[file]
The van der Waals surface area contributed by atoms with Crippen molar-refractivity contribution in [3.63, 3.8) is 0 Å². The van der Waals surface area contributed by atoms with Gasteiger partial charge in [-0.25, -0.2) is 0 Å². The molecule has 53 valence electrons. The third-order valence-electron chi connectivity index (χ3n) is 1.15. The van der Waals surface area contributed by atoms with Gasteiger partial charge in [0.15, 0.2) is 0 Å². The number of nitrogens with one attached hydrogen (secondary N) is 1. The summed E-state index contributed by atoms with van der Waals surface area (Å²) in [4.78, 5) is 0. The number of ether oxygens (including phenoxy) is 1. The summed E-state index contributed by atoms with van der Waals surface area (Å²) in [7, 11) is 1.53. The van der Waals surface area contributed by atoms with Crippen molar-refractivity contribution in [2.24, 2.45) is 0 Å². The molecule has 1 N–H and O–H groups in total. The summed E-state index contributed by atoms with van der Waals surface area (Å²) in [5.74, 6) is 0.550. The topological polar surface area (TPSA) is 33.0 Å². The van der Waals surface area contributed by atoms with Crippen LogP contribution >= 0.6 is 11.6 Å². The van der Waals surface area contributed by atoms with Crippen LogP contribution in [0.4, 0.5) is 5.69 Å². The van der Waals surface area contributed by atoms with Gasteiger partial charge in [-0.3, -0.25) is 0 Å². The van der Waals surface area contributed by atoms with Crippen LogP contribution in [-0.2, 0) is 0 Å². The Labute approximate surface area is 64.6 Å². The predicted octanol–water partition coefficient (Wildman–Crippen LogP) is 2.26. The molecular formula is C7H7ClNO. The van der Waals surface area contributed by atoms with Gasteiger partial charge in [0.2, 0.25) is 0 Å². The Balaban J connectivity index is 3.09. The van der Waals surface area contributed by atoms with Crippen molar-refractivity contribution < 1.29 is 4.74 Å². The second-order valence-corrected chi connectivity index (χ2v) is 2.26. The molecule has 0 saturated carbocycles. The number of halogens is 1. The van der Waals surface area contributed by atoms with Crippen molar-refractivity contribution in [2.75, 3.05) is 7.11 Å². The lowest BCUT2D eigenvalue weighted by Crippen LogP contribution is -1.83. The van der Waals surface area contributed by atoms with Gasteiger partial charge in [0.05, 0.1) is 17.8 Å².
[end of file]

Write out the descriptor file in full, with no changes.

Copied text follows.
The van der Waals surface area contributed by atoms with Crippen molar-refractivity contribution in [3.63, 3.8) is 0 Å². The van der Waals surface area contributed by atoms with Gasteiger partial charge in [-0.25, -0.2) is 0 Å². The molecule has 53 valence electrons. The third-order valence-electron chi connectivity index (χ3n) is 1.15. The van der Waals surface area contributed by atoms with Gasteiger partial charge in [0.15, 0.2) is 0 Å². The number of nitrogens with one attached hydrogen (secondary N) is 1. The summed E-state index contributed by atoms with van der Waals surface area (Å²) in [4.78, 5) is 0. The number of ether oxygens (including phenoxy) is 1. The summed E-state index contributed by atoms with van der Waals surface area (Å²) in [7, 11) is 1.53. The van der Waals surface area contributed by atoms with Crippen molar-refractivity contribution in [2.24, 2.45) is 0 Å². The molecule has 1 N–H and O–H groups in total. The summed E-state index contributed by atoms with van der Waals surface area (Å²) in [5.74, 6) is 0.550. The topological polar surface area (TPSA) is 33.0 Å². The van der Waals surface area contributed by atoms with Crippen LogP contribution >= 0.6 is 11.6 Å². The van der Waals surface area contributed by atoms with Crippen LogP contribution in [0.4, 0.5) is 5.69 Å². The van der Waals surface area contributed by atoms with Gasteiger partial charge in [-0.3, -0.25) is 0 Å². The van der Waals surface area contributed by atoms with Crippen LogP contribution in [-0.2, 0) is 0 Å². The Labute approximate surface area is 64.6 Å². The predicted octanol–water partition coefficient (Wildman–Crippen LogP) is 2.26. The molecular formula is C7H7ClNO. The van der Waals surface area contributed by atoms with Gasteiger partial charge in [0.2, 0.25) is 0 Å². The Balaban J connectivity index is 3.09. The van der Waals surface area contributed by atoms with Crippen molar-refractivity contribution < 1.29 is 4.74 Å². The second-order valence-corrected chi connectivity index (χ2v) is 2.26. The molecule has 0 saturated carbocycles. The number of halogens is 1. The van der Waals surface area contributed by atoms with Crippen molar-refractivity contribution in [2.75, 3.05) is 7.11 Å². The lowest BCUT2D eigenvalue weighted by Crippen LogP contribution is -1.83. The van der Waals surface area contributed by atoms with Gasteiger partial charge in [0.05, 0.1) is 17.8 Å².